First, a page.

Light: Fringes and Interference

  • #1
Coherent light with wavelength 597 nm passes through two very narrow slits, and the interference pattern is observed on a screen a distance of 3.00 m from the slits. The first-order bright fringe is a distance of 4.84 mm from the center of the central bright fringe.

For what wavelength of light in micrometers will the first-order dark fringe be observed at this same point on the screen?

To solve this, I must use the formula for destructive interference:
d*sin(theta) = (m + 1/2)*lambda, where m= 0 or -1 since it is the first dark fringe,

but I am stuck on using small-angle approximations where sin(theta) = tan(theta) to find d.

Could someone please explain this method to me clearly?

After finding d, what formula must I use for the 2nd beam's interference pattern to find the 2nd wavelength?

Thanks.
 

Answers and Replies

  • #2
Doc Al
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Bright fringes are found where [itex]d \sin\theta = m\lambda[/itex]; dark fringes where [itex]d \sin\theta = (m + 1/2)\lambda[/itex]. m = 0, 1, 2, etc.

The position (y) of the fringes is given by [itex]\tan\theta = y/L[/itex]. For small angles [itex]\tan\theta = \sin\theta = \theta[/itex]. So the bright fringes are found at [itex]y = m\lambda L /d[/itex]; the dark fringes at [itex]y = (m + 1/2)\lambda L /d[/itex].

Note that d, L, and y stay the same for the two wavelengths. Hint: Solve for the new wavelength symbolically before plugging in any numbers.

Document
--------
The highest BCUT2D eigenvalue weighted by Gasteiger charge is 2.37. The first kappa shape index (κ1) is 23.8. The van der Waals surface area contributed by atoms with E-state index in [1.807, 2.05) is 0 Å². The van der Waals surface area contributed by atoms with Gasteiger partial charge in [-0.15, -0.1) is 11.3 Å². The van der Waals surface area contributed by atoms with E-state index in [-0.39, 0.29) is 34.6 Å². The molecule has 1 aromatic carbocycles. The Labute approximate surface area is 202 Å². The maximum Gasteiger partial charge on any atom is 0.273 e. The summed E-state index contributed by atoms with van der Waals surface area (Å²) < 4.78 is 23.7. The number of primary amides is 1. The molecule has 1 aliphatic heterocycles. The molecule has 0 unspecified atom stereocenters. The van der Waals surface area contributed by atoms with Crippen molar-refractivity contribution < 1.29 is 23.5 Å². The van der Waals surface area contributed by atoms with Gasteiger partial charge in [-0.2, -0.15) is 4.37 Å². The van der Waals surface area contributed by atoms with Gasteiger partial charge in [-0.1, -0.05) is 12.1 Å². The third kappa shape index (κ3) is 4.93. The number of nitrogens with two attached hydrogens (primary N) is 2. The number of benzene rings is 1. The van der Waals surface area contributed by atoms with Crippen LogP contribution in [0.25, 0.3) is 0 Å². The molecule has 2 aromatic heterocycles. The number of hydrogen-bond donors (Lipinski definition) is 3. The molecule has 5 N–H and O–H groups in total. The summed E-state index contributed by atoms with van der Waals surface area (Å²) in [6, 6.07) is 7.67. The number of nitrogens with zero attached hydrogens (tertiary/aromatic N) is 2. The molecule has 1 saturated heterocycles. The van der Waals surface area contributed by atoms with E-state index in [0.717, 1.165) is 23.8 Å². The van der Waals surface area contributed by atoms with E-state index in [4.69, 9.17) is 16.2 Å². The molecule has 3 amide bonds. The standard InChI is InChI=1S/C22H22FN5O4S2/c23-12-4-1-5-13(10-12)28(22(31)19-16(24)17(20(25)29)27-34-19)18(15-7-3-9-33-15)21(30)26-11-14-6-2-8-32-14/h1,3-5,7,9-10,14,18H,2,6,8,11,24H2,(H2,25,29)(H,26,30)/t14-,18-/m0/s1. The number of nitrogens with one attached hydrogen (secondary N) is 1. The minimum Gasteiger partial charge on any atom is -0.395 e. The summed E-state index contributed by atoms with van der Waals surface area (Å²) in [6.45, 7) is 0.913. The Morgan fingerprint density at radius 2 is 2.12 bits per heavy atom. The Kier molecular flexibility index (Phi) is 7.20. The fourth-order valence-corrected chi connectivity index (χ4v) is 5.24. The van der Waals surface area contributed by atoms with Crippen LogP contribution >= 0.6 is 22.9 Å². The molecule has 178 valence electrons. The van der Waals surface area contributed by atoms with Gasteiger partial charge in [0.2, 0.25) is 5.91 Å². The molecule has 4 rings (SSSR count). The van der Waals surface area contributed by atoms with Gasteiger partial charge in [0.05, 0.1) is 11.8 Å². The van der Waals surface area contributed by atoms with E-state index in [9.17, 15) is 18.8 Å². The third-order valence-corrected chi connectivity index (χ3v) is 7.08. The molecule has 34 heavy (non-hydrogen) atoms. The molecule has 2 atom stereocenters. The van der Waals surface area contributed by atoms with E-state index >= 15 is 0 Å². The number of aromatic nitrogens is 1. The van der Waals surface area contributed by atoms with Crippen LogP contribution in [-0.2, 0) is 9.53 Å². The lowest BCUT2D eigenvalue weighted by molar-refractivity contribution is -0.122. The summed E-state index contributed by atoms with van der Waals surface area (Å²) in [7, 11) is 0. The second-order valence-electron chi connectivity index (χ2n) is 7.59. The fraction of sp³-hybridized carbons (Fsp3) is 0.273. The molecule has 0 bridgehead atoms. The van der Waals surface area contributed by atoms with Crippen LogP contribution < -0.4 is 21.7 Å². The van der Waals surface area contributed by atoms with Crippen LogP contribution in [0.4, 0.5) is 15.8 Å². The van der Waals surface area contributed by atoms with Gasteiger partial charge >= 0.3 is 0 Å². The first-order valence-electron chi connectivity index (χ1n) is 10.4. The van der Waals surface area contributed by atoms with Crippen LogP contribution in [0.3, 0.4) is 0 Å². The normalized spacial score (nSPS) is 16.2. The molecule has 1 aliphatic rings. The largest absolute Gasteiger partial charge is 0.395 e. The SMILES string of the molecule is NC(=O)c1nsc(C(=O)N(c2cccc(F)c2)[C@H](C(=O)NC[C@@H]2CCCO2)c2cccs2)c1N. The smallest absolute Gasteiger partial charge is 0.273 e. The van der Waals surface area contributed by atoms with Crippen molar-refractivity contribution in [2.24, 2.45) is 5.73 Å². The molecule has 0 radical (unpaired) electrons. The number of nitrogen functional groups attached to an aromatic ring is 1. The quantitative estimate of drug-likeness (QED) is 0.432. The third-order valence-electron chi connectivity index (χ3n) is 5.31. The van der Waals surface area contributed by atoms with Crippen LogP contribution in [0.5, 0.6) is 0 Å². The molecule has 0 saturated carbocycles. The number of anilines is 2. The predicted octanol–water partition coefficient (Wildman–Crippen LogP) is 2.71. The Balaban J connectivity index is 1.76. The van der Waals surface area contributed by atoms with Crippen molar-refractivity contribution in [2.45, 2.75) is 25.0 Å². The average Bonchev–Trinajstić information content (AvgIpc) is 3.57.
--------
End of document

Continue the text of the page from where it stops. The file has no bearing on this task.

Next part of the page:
• #3
What value is y in the problem? 4.84 mm?
 
  • #4
Doc Al
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Soaring Crane said:
What value is y in the problem? 4.84 mm?
That's correct. Note that the same value of y is used for both wavelengths:
For the first, y = 4.84mm is the postion of the first bright fringe
For the second, y = 4.84mm is the postion of the first dark fringe​

Hint: You don't really need to plug in that y value! What you need to do is find the second wavelength in terms of the first.
 
  • #5
How do I do this? Do I use the formula for bright fringes for the second beam as a starting point?
 
  • #6
Doc Al
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Here's what I suggest: Call the first wavelength [itex]\lambda_1[/itex] and the second [itex]\lambda_2[/itex]. Now write the appropriate equation for each and compare. I'll write the equation for the first wavelength. Since it gives the location of the first bright fringe, I'll set m = 1:
[itex]y = \lambda_1 L /d[/itex]
Rearranging that gives you: [itex]\lambda_1 = yd/L[/itex]

Now you write the equation that applies to the second wavelength and compare.
 
  • #7
Well, for the second, is it this?

y = [(m + 1/2)*lambda_2*L]/[d], where m = 0

lambda_2 = (2*y*d)/L
 
  • #8
Doc Al
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Exactly. So... how does [itex]\lambda_2[/itex] compare to [itex]\lambda_1[/itex]?
 
  • #9
It's twice the value of lambda_1.
 
  • #10
Doc Al
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Correct. Now express the answer in micrometers and you're done.
 

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